Another relevant portion of the endowment is the amount in sustainability related investments. At the end of 2021, that amount was 14.3 percent ($241 million).

Environmental, Social, and Governance Related Investing: We are working with our endowment manager to provide insight to the College community about our sustainability investments and the environmental, social, and governance (ESG) policies that guide them. We are developing a report format that will be publicly available and will provide a more detailed look at these aspects of our endowment.

Integrating Energy2028 into Our Educational Mission

Using our educational mission as a foundation and providing resources to prepare our students to address the challenges of climate change is an ongoing goal of Energy2028 that extends across the institution. Here are some of the major steps we took during the past year to achieve that goal.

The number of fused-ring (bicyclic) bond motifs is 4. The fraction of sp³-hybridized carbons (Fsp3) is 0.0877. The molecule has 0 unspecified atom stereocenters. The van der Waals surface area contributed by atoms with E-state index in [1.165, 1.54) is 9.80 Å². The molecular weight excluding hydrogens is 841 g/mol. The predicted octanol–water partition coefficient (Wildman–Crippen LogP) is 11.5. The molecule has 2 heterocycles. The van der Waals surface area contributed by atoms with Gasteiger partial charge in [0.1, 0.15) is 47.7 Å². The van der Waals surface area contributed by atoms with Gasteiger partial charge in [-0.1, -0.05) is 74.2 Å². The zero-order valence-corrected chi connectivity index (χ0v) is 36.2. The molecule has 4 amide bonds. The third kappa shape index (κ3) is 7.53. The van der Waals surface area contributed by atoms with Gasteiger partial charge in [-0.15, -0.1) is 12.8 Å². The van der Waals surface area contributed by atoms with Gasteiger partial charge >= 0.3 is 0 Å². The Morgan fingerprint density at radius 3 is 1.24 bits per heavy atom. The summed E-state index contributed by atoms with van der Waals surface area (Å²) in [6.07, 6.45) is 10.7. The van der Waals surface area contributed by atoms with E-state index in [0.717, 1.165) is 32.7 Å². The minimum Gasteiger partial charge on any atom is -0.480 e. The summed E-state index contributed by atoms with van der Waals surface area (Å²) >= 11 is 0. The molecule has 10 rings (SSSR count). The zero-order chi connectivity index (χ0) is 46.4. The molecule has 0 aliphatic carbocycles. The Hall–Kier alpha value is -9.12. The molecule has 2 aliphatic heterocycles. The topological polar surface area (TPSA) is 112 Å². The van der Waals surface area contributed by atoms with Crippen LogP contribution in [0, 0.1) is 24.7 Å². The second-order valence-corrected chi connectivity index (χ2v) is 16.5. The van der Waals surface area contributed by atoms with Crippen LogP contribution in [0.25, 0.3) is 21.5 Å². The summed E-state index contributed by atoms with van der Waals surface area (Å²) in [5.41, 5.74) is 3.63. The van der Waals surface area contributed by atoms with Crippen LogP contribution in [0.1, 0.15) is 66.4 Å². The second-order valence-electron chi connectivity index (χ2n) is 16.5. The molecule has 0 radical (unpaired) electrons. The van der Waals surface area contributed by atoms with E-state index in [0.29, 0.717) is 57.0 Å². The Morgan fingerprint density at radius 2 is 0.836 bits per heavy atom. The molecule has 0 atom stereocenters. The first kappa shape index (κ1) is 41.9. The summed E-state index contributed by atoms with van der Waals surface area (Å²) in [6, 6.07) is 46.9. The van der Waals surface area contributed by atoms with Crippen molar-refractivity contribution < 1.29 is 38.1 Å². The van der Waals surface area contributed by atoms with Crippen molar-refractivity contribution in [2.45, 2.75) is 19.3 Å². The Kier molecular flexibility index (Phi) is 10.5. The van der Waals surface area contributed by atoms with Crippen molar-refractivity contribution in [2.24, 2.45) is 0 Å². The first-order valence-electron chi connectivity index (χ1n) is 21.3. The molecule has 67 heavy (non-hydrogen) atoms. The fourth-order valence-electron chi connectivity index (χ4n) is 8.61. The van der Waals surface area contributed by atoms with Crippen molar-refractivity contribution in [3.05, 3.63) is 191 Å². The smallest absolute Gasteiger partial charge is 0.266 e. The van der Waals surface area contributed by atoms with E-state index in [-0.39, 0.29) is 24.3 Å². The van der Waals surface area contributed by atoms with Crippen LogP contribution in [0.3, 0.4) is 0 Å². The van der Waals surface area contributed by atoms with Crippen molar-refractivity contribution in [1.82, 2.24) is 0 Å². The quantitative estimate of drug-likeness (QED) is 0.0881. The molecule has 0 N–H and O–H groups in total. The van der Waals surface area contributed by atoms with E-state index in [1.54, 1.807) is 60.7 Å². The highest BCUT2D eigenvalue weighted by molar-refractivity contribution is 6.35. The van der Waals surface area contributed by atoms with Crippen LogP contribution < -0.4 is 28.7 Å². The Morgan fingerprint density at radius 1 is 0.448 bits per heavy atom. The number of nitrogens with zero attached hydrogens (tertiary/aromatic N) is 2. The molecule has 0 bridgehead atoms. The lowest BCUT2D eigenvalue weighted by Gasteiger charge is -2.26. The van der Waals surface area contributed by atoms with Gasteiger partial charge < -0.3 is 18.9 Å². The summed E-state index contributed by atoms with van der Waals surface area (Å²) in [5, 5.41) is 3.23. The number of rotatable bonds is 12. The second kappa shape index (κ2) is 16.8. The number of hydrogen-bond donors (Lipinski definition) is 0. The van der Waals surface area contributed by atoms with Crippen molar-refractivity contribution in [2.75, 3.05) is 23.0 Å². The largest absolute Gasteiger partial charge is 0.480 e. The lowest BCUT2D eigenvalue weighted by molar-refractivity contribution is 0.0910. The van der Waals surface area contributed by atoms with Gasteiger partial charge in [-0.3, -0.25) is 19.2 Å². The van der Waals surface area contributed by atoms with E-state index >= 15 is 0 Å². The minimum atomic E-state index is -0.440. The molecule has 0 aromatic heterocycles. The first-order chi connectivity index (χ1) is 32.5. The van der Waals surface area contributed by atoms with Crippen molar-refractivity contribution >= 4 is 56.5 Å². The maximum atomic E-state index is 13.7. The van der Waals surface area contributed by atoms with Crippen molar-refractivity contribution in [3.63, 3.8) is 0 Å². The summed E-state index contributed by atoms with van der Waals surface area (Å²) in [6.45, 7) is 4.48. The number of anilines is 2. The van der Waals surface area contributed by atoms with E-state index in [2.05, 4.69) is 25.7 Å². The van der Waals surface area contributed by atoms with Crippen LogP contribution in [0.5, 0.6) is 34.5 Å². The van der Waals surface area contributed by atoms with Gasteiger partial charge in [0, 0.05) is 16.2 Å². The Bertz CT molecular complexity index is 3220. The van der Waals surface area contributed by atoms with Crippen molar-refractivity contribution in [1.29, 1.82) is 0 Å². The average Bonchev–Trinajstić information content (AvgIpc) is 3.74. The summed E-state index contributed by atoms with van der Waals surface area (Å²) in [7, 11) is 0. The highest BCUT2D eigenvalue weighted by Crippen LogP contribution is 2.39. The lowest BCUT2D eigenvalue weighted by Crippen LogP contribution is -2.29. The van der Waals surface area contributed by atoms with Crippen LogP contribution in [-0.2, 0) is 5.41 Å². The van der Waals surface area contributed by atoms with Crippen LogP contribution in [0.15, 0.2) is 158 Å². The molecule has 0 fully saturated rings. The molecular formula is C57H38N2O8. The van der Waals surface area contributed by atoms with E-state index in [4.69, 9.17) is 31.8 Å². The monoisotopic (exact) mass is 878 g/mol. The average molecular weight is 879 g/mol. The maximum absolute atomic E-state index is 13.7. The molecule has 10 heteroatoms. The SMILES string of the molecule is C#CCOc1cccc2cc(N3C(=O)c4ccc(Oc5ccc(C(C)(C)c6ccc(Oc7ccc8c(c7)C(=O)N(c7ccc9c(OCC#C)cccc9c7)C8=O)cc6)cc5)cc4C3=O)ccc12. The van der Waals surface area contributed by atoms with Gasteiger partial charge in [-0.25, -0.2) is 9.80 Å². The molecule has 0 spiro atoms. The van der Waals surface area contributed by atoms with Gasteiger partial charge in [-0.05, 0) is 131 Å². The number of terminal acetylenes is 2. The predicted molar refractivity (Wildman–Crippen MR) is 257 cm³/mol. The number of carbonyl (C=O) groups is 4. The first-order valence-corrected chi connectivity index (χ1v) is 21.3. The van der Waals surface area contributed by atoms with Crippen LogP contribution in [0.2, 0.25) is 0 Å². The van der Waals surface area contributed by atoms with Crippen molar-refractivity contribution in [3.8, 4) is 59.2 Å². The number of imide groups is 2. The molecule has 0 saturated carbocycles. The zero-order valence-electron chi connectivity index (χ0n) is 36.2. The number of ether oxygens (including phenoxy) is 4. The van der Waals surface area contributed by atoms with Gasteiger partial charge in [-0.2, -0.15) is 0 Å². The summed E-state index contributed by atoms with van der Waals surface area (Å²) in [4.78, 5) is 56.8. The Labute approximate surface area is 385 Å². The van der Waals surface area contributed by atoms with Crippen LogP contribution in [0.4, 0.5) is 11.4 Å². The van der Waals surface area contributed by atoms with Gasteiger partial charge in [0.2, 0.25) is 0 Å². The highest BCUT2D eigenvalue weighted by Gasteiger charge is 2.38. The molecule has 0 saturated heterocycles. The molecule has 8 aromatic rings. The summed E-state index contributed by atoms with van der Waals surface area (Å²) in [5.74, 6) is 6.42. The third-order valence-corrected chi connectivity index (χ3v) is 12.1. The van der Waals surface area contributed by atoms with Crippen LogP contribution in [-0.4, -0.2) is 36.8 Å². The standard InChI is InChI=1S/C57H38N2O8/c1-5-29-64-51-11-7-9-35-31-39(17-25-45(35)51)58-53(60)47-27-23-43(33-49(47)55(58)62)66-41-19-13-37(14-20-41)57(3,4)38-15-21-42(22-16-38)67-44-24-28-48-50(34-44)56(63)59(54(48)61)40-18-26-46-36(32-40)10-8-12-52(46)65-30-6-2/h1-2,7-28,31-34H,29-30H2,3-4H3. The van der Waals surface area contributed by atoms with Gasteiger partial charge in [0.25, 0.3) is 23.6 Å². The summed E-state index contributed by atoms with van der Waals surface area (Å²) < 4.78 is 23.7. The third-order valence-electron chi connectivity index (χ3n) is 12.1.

• A critical goal of Energy2028 is to provide our students with a comprehensive understanding of the climate crisis and how they can address it. The Climate Action Capacity Project (CACP) identified over 200 courses that examine these topics from various perspectives. CACP also engaged 18 Climate Action Fellows this past year and will have 15 new fellowships for students starting this summer.
  • The September 2021 Clifford Symposium “Radical Implications: Facing a Planetary Emergency” organized by the CACP and a broad-based consortium focused on responding to climate change. It was well attended by a wide range of active participants, in person and online. 
  • The Vermont Center for Behavioral Science Research on Climate and the Environment was launched this year with Energy2028 funding from the Provost’s Office. 
  • The Center for Careers and Internships (CCI) and CACP produced the “Exploring Careers in the Green Economy” series, with 17 alumni interviews. 
  • MiddData and Energy2028 worked together to translate and make data accessible via a new campus energy webpage, which will develop further into a portal to a wider variety of campus-related energy data.